It’s physically harder to breathe in Salt Lake City. The elevated valley is 4,000 feet above sea level, and what little oxygen remains is often clogged with some of the worst air quality in the US. But the human body, amazing and adaptable as it is, manages to live under these conditions.
When I was eight years old, my family moved to Utah. We stayed there for ten years, moving to South Carolina after I graduated high school. It was the longest place we’d ever stayed – and to this day, the place I still consider “home.” One of my childhood highlights was going shopping at a small Korean store on 700 East – the Oriental Food Market. At the time of writing, the store has closed its doors for good.
While watching In the Heights (the 2021 movie directed by Jon Chu and based on the stage musical by Quiara Alegría Hudes and Lin-Manuel Miranda), I found myself oddly nostalgic for the musical’s setting. At face value, this was preposterous – I’d lived in the western US for most of my life, and had never set a foot in New York. And yet, there was something in Usnavi’s bodega that reminded me about the Oriental Food Market thousands of miles away. And the more I began reminiscing about my own childhood and community, the more I appreciated how beautifully In the Heights captures the people and places of an immigrant neighborhood. My life experiences were both culturally and geographically different than the ones portrayed in the film, but the musical’s world-building and relatable characters brought to life an immigrant story that I deeply resonated with.
The purpose of this essay is twofold – first, to praise In the Heights for its excellent setting and characters. The other reason, however, is more personal.
In the Heights ends on a hopeful and optimistic note – Usnavi decides to stay in Washington Heights, reuniting with his community and his remodeled bodega. And as a musical and film with a fixed narrative, its ending will stay hopeful and optimistic with every rewatch. The bodega lives on forever.
I learned about the Oriental Food Market’s closing in my junior year of college. My parents had heard about it through the grapevine and brought it up nonchalantly over dinner. At the time, it barely registered for me. We’d been living in South Carolina for three years at that point, and I had no plans to live in Utah in the future.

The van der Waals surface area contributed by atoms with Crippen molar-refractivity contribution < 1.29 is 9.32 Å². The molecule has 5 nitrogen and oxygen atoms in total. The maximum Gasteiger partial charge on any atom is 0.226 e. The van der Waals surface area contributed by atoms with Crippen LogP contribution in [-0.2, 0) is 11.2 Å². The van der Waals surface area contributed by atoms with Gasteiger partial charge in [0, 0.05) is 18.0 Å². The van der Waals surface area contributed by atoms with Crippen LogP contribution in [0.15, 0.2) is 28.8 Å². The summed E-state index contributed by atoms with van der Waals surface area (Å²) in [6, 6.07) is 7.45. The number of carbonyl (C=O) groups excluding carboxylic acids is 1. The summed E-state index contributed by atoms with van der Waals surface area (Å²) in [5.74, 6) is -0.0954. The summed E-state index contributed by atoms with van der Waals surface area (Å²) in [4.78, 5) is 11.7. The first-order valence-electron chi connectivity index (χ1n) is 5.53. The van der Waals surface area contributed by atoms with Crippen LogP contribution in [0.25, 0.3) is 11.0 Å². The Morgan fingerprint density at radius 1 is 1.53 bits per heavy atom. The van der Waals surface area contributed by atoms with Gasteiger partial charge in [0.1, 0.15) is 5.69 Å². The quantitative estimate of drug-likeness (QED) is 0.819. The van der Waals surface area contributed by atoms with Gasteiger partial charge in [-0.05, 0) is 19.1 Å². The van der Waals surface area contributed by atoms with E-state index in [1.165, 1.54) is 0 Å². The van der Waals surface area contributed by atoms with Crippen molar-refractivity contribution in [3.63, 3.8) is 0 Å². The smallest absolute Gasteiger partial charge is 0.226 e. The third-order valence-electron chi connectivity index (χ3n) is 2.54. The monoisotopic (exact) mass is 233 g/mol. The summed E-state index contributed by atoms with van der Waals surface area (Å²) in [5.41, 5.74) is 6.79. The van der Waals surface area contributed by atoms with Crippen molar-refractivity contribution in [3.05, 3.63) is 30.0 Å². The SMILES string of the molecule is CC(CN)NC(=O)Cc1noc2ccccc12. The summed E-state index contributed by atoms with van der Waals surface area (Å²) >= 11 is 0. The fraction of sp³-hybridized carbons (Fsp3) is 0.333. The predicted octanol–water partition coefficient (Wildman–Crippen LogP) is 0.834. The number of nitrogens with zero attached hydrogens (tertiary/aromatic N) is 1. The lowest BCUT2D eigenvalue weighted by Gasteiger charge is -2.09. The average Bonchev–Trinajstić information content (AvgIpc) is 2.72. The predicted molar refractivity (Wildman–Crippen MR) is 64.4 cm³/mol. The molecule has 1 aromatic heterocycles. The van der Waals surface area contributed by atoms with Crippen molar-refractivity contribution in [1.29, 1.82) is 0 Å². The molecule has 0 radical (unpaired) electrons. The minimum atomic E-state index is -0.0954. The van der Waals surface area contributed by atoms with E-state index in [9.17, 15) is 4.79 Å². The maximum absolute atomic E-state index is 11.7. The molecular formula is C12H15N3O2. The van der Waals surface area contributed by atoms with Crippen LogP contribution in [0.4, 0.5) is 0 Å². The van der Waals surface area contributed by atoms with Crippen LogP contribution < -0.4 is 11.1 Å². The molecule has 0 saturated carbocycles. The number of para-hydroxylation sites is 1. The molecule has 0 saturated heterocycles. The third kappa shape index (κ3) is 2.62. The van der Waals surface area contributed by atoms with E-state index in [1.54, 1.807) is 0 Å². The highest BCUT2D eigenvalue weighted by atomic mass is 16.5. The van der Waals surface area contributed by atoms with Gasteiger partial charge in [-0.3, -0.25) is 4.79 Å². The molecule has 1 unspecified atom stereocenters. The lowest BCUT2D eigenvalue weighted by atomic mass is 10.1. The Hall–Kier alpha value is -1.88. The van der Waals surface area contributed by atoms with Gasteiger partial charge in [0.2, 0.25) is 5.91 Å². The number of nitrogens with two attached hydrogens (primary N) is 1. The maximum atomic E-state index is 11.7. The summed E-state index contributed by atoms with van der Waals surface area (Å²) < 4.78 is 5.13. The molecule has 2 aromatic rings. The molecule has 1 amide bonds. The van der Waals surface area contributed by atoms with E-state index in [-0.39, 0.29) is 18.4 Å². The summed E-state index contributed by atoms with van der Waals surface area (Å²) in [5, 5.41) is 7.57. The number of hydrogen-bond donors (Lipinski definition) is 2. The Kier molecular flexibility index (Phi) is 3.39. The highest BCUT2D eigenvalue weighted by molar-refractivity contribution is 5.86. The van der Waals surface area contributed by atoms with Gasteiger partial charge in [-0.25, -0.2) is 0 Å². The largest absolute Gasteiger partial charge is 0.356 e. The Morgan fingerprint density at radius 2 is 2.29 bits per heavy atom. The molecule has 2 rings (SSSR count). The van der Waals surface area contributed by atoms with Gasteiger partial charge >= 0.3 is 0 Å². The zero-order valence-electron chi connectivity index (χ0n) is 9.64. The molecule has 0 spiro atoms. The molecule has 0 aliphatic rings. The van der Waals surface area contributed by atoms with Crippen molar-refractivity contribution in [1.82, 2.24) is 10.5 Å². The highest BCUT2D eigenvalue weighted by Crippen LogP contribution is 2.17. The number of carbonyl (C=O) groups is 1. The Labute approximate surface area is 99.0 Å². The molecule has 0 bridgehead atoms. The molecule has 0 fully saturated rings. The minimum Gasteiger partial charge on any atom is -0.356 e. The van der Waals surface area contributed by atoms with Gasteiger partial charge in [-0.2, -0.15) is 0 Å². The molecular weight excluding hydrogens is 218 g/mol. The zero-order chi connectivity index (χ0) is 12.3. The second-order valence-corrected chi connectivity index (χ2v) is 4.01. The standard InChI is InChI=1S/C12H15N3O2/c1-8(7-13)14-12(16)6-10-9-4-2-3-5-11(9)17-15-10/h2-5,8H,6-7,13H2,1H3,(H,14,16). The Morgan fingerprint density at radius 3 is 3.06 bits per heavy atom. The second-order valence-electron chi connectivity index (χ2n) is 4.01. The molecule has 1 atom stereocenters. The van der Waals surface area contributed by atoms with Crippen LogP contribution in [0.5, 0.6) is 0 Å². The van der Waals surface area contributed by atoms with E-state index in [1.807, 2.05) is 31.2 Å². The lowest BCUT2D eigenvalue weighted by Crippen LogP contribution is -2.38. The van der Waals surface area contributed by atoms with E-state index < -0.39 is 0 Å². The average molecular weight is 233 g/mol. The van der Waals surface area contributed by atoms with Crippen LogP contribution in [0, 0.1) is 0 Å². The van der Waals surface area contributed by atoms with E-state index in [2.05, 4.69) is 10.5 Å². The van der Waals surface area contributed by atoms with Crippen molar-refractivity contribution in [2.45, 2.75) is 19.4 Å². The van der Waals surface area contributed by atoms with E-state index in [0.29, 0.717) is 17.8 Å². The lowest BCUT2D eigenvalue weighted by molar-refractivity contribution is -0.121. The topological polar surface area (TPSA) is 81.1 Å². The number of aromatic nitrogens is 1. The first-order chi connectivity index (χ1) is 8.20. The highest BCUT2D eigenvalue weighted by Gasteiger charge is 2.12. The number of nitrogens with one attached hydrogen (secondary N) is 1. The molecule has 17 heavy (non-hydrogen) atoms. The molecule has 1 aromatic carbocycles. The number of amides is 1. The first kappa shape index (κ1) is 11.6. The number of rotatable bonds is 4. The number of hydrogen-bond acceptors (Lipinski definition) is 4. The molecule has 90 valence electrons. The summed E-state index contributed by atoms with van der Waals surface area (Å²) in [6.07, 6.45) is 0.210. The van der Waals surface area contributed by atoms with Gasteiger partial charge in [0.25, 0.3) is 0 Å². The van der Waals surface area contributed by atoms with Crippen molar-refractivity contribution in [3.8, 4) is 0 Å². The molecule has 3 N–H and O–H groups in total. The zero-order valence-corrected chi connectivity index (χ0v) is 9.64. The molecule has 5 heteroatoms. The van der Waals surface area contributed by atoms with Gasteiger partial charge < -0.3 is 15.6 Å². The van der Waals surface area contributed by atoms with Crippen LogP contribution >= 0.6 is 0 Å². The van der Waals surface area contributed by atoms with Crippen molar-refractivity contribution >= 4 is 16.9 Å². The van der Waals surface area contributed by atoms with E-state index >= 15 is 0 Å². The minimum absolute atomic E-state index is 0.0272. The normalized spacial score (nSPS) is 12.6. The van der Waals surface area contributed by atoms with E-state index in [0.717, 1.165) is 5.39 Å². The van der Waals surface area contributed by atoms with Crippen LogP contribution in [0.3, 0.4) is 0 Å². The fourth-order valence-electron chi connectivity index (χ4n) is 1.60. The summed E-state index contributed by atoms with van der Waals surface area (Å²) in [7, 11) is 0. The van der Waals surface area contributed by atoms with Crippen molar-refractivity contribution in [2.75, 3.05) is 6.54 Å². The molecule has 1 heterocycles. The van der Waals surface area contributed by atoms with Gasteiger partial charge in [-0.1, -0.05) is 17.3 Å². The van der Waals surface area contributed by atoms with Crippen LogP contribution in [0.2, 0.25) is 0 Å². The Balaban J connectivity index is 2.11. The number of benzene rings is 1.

The more I ruminated on it though, the more I realized I didn’t remember the last time I visited the store. And this thought rubbed me the wrong way. It hurt that I didn’t have definite closure on my memories of this childhood place. As if it was somewhere I thought would exist forever, until it suddenly didn’t.
Thus, the other half of this essay will be a pseudo-eulogy of sorts to that small Oriental Food Market – and hopefully pay respects to a closed chapter of my life.
Small Neighborhood Stores
Above are pictures of the Oriental Food Market and Usnavi’s bodega. There are differences of course – the contrast of different lighting and products, for example. But both locations excel in utilizing as much space for their products as possible. Usnavi’s bodega is covered with a variety of products, with stacks of goods surrounding narrow aisles. This lack of space is the greatest similarity between the two stores – I remember walking through the Oriental Food Market with shelves that piled towards the ceiling, and corridors that could only handle one person at a time. The set design brings a realistic sense of practicality; the bodega is small and family-run, not some generic corporate grocery store.
Another highlight that adds to the realism is how familiar Usnavi and the others are with the store. In the intro song, “In the Heights”, Usnavi goes through his regular routine. He checks the milk (which has gone bad) and sells lottery tickets and café con leche to the regulars. Later, we see how efficiently he and Sonny clean the shop. There’s a sense of intimacy between everyone and the bodega – it is not simply a location for transactions, but a dynamic yet familiar part of the community.
In Salt Lake City, the Oriental Food Market was one of the few places my family would be considered “regulars.” The woman who owned the store grew sesame plants in the front of the store, and we’d always be some of the first to buy sesame leaves when they were fully grown. I can visualize the store in my mind – how we would start by grabbing soft drinks, then frozen foods, instant meals, vegetables, and then snacks.